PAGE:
A passacaglia is a musical form that originated in Spain in the 17th century and is often based on a ground bass and written in triple metre. It was initially written to accompany a type of Spanish dance.
Forget the offside rule. If you really want to involve yourself in a hair-splitting, mare’s-nest-untangling fight about terminology, take two musicologists to the pub, prime them with a drink or two, then ask them the difference between ‘Passacaglia’ and ‘Chaconne’. Or better still, don’t. Don’t bother with etymology either. If you do, you will discover that the former derives from a Spanish phrase meaning ‘a step in an alley’, and the latter from a Basque word meaning ‘pretty’. You then have the business of trying to explain how either applies to Purcell’s ‘When I am laid in earth’, the ‘Crucifixus’ from Bach’s Mass in B minor, the grandly tragic finale of Brahms’s Fourth Symphony and the nightmarish second interlude from Act II of Britten’s Peter Grimes.
We can say for certain that both terms emerged in the early Baroque era, and that originally they were dance forms. In dance it’s always a good idea to know what the basic rhythmic pattern is, and here the first designated chaconnes and passacaglias agreed: three beats in a bar, usually in a measured, stately tempo. Quite often you’ll find the same basic rhythm: simply One – Two – (three) – AND One – Two – (rest). It’s there, either up-front or pulsing away in the background, throughout the famous Chaconne from Bach’s Partita in D minor for solo violin, as it is in the finale of Hindemith’s Suite Nobilissima Visione and the central section of the finale of Shostakovich’s 15th Symphony.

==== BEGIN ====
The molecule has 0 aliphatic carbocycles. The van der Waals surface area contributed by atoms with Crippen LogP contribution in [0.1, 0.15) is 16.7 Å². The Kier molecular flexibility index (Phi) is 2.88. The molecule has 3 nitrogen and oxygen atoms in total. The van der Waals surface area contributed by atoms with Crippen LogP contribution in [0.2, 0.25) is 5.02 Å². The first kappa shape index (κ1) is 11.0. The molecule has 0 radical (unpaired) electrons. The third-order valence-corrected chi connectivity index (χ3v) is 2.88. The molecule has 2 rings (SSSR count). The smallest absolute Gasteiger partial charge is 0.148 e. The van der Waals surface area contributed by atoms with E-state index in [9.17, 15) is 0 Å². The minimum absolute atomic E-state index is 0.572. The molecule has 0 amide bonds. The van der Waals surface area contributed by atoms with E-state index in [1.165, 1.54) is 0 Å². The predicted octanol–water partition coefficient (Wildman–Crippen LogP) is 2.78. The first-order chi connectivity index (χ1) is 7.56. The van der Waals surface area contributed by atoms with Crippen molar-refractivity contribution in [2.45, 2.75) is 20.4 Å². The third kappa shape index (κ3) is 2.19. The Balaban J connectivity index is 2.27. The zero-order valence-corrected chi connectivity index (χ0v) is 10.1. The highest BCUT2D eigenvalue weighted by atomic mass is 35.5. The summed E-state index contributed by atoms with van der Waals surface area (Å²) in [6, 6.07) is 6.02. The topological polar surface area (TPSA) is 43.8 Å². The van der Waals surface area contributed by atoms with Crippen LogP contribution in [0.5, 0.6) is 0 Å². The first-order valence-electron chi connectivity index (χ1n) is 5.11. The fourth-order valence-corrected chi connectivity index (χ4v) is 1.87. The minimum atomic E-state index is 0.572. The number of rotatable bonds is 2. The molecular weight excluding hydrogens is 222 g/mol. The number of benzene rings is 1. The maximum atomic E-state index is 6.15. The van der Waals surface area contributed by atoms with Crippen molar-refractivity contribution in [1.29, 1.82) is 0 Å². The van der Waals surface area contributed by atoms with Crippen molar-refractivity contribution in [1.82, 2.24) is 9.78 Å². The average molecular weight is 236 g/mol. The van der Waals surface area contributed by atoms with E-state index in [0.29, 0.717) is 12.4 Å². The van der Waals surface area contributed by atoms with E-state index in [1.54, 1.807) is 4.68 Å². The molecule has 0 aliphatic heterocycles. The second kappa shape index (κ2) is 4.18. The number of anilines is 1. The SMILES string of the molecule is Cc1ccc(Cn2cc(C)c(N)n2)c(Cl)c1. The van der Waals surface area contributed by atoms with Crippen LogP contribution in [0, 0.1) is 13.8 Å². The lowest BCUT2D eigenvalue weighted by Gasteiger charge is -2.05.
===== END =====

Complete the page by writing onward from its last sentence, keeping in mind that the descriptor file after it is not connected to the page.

However, the main propelling idea is usually in the bass. Think of the 12-bar bass in jazz, blues or swing and you’ll get the idea. A simple but distinctive bass figure is played over and over, rotating like a carousel. Eventually the repeated pattern is established so firmly in the mind that you can stop repeating the bass and let the memory of it propel the music. So long as the harmonies associated with the bass-line are still there, the mind does the rest – like a kind of aural join-the-dots puzzle.
Interestingly, the greatest passacaglias tend to be tragic. Perhaps it’s the feeling of inexorability. Monteverdi’s despairing nymph in Lamento della ninfa, Purcell’s Dido bent on self-destruction, Christ submitting to his fate in Bach’s Mass, the forces of annihilation closing in on Grimes – that implacable repeating bass lays it all bare. So don’t let anyone tell you that form and feeling are two separate issues: passacaglia (or is it chaconne?) gives the lie to that.
This article was first published in the April 2011 issue of BBC Music Magazine